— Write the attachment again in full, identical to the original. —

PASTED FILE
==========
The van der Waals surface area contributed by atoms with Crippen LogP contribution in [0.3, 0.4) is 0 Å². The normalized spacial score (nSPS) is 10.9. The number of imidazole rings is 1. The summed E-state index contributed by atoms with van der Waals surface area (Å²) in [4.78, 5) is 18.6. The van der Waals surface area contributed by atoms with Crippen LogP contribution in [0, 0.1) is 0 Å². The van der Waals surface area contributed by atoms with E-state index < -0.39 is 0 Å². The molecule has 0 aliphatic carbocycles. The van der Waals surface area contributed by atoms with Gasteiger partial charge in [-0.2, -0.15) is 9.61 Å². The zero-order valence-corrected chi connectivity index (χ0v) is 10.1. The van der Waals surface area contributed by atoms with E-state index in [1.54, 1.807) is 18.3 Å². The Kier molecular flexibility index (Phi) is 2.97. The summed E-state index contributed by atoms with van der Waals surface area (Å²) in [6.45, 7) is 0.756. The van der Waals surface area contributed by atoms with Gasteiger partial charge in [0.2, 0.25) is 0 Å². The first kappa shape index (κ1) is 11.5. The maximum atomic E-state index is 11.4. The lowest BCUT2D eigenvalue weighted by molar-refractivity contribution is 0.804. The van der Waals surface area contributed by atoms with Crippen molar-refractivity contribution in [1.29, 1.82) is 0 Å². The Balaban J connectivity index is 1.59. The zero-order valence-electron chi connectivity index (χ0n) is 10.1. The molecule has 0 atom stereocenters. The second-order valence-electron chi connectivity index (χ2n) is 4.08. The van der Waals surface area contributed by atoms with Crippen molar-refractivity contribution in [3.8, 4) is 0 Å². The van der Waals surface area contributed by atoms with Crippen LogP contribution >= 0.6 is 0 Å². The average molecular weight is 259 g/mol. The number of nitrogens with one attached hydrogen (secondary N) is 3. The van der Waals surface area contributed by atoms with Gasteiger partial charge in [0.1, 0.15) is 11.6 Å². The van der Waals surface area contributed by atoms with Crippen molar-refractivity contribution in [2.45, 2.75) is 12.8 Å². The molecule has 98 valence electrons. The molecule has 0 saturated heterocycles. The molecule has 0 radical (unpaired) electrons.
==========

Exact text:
The van der Waals surface area contributed by atoms with Crippen LogP contribution in [0.3, 0.4) is 0 Å². The normalized spacial score (nSPS) is 10.9. The number of imidazole rings is 1. The summed E-state index contributed by atoms with van der Waals surface area (Å²) in [4.78, 5) is 18.6. The van der Waals surface area contributed by atoms with Crippen LogP contribution in [0, 0.1) is 0 Å². The van der Waals surface area contributed by atoms with E-state index < -0.39 is 0 Å². The molecule has 0 aliphatic carbocycles. The van der Waals surface area contributed by atoms with Gasteiger partial charge in [-0.2, -0.15) is 9.61 Å². The zero-order valence-corrected chi connectivity index (χ0v) is 10.1. The van der Waals surface area contributed by atoms with E-state index in [1.54, 1.807) is 18.3 Å². The Kier molecular flexibility index (Phi) is 2.97. The summed E-state index contributed by atoms with van der Waals surface area (Å²) in [6.45, 7) is 0.756. The van der Waals surface area contributed by atoms with Gasteiger partial charge in [0.2, 0.25) is 0 Å². The first kappa shape index (κ1) is 11.5. The maximum atomic E-state index is 11.4. The lowest BCUT2D eigenvalue weighted by molar-refractivity contribution is 0.804. The van der Waals surface area contributed by atoms with Crippen molar-refractivity contribution in [1.29, 1.82) is 0 Å². The Balaban J connectivity index is 1.59. The zero-order valence-electron chi connectivity index (χ0n) is 10.1. The molecule has 0 atom stereocenters. The second-order valence-electron chi connectivity index (χ2n) is 4.08. The van der Waals surface area contributed by atoms with Crippen molar-refractivity contribution in [3.8, 4) is 0 Å². The van der Waals surface area contributed by atoms with Crippen LogP contribution >= 0.6 is 0 Å². The average molecular weight is 259 g/mol. The number of nitrogens with one attached hydrogen (secondary N) is 3. The van der Waals surface area contributed by atoms with Gasteiger partial charge in [0.1, 0.15) is 11.6 Å². The van der Waals surface area contributed by atoms with Crippen molar-refractivity contribution in [2.45, 2.75) is 12.8 Å². The molecule has 98 valence electrons. The molecule has 0 saturated heterocycles. The molecule has 0 radical (unpaired) electrons.